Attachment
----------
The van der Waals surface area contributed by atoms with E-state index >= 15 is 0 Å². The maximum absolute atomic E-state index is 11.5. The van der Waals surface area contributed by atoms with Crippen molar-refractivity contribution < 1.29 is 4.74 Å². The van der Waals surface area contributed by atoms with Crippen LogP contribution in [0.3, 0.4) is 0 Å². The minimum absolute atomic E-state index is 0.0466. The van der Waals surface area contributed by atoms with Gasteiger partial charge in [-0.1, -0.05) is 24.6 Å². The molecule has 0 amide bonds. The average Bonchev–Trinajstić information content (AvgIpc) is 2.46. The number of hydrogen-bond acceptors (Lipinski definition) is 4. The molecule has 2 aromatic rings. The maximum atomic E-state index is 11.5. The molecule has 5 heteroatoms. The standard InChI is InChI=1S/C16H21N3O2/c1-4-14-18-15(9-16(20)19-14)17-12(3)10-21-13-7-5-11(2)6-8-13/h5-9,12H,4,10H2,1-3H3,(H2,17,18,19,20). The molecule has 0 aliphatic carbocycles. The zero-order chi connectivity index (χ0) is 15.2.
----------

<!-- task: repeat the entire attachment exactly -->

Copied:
The van der Waals surface area contributed by atoms with E-state index >= 15 is 0 Å². The maximum absolute atomic E-state index is 11.5. The van der Waals surface area contributed by atoms with Crippen molar-refractivity contribution < 1.29 is 4.74 Å². The van der Waals surface area contributed by atoms with Crippen LogP contribution in [0.3, 0.4) is 0 Å². The minimum absolute atomic E-state index is 0.0466. The van der Waals surface area contributed by atoms with Gasteiger partial charge in [-0.1, -0.05) is 24.6 Å². The molecule has 0 amide bonds. The average Bonchev–Trinajstić information content (AvgIpc) is 2.46. The number of hydrogen-bond acceptors (Lipinski definition) is 4. The molecule has 2 aromatic rings. The maximum atomic E-state index is 11.5. The molecule has 5 heteroatoms. The standard InChI is InChI=1S/C16H21N3O2/c1-4-14-18-15(9-16(20)19-14)17-12(3)10-21-13-7-5-11(2)6-8-13/h5-9,12H,4,10H2,1-3H3,(H2,17,18,19,20). The molecule has 0 aliphatic carbocycles. The zero-order chi connectivity index (χ0) is 15.2.